SEARCH WITHIN CONTENT
Citation Information : Connections. Volume 37, Issue 1-2, Pages 95-100, DOI: https://doi.org/10.21307/connections-2017-007
License : (CC-BY-4.0)
Published Online: 04-June-2018
Creating a poster with high-resolution network images can be a challenging task. In this article, the process of exporting a network figure from a network analysis tool, importing it in a vector graphics tool, and preparing the poster for print is discussed. The steps include critical strategies for producing print-quality figures that also apply to the preparation of network figures for journal publication. We discuss different file formats and argue that the favorite tool for creating conference posters – Microsoft PowerPoint – is not suitable for posters that include network figures. Instead, we suggest the use of Inkscape, a free and open-source tool, or a comparable vector graphics tool to prepare your posters. The goal of this article is to provide a tutorial-like description of the critical steps for creating a conference poster with high-resolution network figures.
Visualization is crucial for the development of a scientific field (Crosby, 1998; Freeman, 2000). Network visualizations are great ways to present the results of scientific projects. Much of the attention of research related to network visualization has focused on positioning the nodes in the figure, i.e. the layout of the network (Brandes, Freeman & Wagner, 2013; Eades, 1984). Recently, the focus of interest in the context of network visualization has shifted to using visual elements for mapping multivariate information to network images (Hennig, Brandes, Pfeffer & Mergel, 2012; Krempel, 2005, 2011; Pfeffer, 2017).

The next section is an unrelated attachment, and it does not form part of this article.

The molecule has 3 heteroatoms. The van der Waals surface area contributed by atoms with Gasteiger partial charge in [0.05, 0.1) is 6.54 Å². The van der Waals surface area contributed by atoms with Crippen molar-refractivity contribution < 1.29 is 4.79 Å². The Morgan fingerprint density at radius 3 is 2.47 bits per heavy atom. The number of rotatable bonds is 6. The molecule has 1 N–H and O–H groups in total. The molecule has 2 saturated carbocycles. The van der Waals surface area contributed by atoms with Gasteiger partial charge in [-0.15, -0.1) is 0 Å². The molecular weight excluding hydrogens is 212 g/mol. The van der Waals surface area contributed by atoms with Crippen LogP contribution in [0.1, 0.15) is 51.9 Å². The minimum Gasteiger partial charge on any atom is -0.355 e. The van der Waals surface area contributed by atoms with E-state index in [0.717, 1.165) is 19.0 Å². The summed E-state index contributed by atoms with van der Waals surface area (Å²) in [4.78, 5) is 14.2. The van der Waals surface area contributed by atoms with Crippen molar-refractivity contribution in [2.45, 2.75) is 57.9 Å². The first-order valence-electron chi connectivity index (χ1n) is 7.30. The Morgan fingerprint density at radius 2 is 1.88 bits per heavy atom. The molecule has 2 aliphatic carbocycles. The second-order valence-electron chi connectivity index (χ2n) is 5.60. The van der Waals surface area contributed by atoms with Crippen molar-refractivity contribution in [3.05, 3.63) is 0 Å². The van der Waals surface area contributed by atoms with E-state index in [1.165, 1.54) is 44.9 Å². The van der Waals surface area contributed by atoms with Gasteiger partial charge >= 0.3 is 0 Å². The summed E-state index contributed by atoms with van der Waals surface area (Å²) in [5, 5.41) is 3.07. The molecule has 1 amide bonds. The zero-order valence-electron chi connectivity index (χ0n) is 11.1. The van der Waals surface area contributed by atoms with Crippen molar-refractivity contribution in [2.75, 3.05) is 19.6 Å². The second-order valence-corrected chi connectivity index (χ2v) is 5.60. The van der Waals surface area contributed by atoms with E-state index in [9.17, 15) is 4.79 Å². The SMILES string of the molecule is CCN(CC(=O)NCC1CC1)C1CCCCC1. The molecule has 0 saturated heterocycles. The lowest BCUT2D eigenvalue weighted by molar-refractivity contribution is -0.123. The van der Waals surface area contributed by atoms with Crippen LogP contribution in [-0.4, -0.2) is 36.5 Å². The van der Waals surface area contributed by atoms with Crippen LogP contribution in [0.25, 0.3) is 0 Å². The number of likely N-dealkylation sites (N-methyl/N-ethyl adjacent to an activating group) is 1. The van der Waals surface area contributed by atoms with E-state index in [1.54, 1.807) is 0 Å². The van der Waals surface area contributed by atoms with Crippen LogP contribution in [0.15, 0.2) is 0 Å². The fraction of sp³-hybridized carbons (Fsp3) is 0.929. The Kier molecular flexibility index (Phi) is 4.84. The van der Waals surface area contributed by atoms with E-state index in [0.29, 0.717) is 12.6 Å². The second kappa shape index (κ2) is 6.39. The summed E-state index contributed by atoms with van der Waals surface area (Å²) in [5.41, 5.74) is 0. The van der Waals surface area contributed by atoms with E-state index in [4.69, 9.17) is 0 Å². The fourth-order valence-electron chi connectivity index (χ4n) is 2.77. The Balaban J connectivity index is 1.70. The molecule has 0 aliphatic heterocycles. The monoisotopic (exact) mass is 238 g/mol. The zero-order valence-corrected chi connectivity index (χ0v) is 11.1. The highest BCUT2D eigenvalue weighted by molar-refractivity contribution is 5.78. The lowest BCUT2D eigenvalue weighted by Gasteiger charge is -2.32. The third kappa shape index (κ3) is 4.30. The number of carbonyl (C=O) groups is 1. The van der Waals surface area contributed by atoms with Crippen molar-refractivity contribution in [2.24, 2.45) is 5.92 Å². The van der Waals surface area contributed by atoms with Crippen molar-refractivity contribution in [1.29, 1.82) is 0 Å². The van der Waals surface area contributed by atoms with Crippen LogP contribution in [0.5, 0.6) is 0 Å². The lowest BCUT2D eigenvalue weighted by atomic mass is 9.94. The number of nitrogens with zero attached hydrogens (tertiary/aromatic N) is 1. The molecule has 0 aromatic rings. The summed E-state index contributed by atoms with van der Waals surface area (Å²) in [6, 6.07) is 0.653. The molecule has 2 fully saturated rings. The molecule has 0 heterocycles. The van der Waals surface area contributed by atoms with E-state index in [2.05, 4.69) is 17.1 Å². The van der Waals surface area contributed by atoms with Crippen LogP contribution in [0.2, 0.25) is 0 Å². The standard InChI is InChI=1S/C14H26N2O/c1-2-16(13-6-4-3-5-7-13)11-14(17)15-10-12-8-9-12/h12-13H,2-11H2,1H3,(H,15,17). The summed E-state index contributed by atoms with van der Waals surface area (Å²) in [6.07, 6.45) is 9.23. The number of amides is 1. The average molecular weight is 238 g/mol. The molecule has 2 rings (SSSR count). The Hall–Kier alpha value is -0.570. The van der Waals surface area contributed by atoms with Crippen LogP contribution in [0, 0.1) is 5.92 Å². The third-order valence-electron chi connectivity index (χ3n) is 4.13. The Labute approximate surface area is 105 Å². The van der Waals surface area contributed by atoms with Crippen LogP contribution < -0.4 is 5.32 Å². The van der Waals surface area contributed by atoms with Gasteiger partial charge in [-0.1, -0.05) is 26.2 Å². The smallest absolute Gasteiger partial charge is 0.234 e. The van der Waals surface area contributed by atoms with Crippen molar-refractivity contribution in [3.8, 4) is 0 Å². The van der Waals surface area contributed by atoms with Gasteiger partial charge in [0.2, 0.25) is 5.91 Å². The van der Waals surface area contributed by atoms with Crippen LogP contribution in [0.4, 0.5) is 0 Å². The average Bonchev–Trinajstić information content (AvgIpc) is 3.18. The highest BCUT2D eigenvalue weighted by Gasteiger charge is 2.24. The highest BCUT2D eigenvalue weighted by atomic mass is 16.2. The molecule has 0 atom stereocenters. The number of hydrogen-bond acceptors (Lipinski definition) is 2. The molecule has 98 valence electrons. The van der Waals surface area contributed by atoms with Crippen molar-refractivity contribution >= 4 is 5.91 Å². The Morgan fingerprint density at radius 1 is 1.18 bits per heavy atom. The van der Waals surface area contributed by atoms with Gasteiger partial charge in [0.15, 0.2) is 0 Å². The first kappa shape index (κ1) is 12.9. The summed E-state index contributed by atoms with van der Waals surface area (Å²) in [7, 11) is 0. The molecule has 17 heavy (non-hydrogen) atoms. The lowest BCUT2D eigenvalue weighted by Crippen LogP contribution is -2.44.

However, when it comes to creating a poster with a network figure, these mapping strategies cover only some of the necessary steps. Table 1 shows the entire process of creating a network poster from preprocessing the network data to completion of the poster by the print shop. In this article we discuss the technical details of the points “Export Figure,” “Import Network Figure” in a vector graphics tool, and also “Save Poster for Printing.” We also offer short comments on “Transfer Poster File to Printer”. These crucial steps for creating a poster with a high-resolution network figure are described below. It is important to notice that all of these steps are essential and not optional. We do not discuss general aspects of poster layout, e.g. arranging text and figures; the focus is on the quality of the network figures on the poster.
Most of the strategies discussed here also apply to preparing network figures for print publications. In poster creation, many roads can lead to success (or failure). In the following, several decisions have been made and, for the sake of simplicity, only a few of the possible alternatives are discussed. The goal here is to provide a tutorial text that will work for most scholars irrespective of their current knowledge or experience.
The first challenge is to save your network figure in your favorite SNA tool as a vector graphics file. In vector graphics, network drawings are stored as polygons. In other words, a circular node is stored with x/y coordinates, as well as with the radius and the color information for filling the circle. A link is stored with both pairs of x/y coordinates of the nodes that this link is connecting. When this file is read and the network is drawn, it literally gets drawn circle by circle and line by line. In contrast, raster format files were developed to store images created from photos. Storing a photo can be imagined as putting a raster over the image and storing information for every cell (pixel) of this raster. While this is a fine approach for storing images from digital cameras, the right-hand images in Figure 1 show the problem that results when storing network figures. Images that may look good on screen can have very poor resolution on a poster, which will be much larger than the screen. The reason for the pixelated effect is that zooming a raster image merely makes the raster larger. On the other hand, a circle from a vector graphics file gets drawn larger by, literally, drawing a circle with a larger radius and a line stays a line, just with different coordinates. Consequently, you can endlessly zoom in at the vector graphics file without losing any resolution quality.